By 1870 there were fourteen blast furnaces and eighteen Bessemer converters deployed in iron and steel production. The steelworks, which occupied the site to the east of the Furness Railway's main line, had a frontage on Walney Road of almost 1 mile and covered a vast area.

To cater for the rapid expansion of the town and the influx of workers, Hindpool became like one large building site. A London firm was contracted to build an estate of terraced houses. The steel company engaged a Scottish firm, Smith and Caird, to build a block of flats using local sandstone on a triangular piece of land adjacent to the works. These flats, because of their resemblance to Glasgow tenements, became known as the Scotch Buildings. They housed about 950 people – more if they were well acquainted. Although an eyesore latterly, upon completion they must have looked quite impressive with their wide pavements of Coniston green slate around the external perimeter. These pavements were to survive for a few years after the original buildings disappeared. Demolition work began in May 1956 by John Binnell of Cameron Street, Barrow Island although the last vestiges managed to survive into early 1960.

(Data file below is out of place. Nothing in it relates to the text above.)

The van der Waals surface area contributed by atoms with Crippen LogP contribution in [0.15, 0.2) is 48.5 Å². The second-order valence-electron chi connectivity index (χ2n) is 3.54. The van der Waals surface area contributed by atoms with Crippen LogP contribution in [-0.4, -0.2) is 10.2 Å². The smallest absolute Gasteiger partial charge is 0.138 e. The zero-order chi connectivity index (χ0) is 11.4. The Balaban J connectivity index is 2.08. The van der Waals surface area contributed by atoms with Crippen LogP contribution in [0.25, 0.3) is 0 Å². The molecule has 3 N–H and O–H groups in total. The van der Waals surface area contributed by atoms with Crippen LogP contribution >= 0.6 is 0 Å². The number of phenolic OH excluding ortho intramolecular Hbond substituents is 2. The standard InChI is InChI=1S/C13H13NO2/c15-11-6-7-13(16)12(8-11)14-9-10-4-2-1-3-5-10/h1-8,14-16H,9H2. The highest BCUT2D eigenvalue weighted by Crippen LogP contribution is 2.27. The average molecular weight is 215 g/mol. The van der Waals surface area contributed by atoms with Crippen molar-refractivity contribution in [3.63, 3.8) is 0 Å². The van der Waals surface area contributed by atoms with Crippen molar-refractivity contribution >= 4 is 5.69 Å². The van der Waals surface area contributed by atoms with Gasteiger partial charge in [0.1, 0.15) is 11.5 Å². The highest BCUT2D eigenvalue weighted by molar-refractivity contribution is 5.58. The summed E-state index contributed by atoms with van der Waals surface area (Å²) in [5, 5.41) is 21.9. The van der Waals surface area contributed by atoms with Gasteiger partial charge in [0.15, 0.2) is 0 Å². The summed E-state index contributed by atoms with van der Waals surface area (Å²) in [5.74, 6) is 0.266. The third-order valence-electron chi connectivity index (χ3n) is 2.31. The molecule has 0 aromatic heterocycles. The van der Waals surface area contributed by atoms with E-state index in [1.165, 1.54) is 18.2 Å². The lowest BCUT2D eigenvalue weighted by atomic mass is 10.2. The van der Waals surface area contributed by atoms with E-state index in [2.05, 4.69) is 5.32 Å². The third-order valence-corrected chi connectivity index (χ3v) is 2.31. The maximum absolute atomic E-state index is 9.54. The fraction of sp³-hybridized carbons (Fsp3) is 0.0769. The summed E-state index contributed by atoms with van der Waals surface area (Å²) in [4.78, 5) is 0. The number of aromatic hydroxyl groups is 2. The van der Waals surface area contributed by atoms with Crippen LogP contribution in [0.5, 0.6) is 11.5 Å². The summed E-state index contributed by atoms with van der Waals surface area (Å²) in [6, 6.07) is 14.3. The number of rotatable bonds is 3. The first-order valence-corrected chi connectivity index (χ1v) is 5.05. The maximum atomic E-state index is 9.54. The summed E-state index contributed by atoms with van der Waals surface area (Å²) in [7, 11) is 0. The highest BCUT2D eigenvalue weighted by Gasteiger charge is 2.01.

The area known as Lower Hindpool had the largest concentration of ironworkers. These were the streets between Duke Street and Hindpool Road and in the early days of the works were occupied mainly by migrant workers. As iron and steelmaking was thirsty work this area boasted the most pubs and alehouses. The main watering hole of the ironworkers was the Hindpool Hotel, found on the corner of Hindpool Road and Blake Street and said to have the longest bar in the town. Steelworkers tended to favour the Queens Hotel, another large establishment with twelve bedrooms and stables to the rear, on the corner of Blake Street and Duke Street. Another popular venue was the Hammer and Pincers (later the New Inn) on the corner of Franklin and Steel Streets. Built by William Gradwell, this pub used to supply 'near beer' to the mill workers who, in those early days, could be working up to sixty hours per week. In later years the Wheatsheaf, on Hindpool Road, assumed the mantle of the area's best pub and was regularly frequented by steelworkers. Never before had there been such a coming together of wit, talent and characters, the pub could have easily been the last bastion of the Anacreontic Society in its celebration of wine, women and song!

Hindpool people referred to the flats as simply 'the buildings'. In 1933 the steelworks sold them to a housing association for £18,000.


The Hindpool Blast Furnaces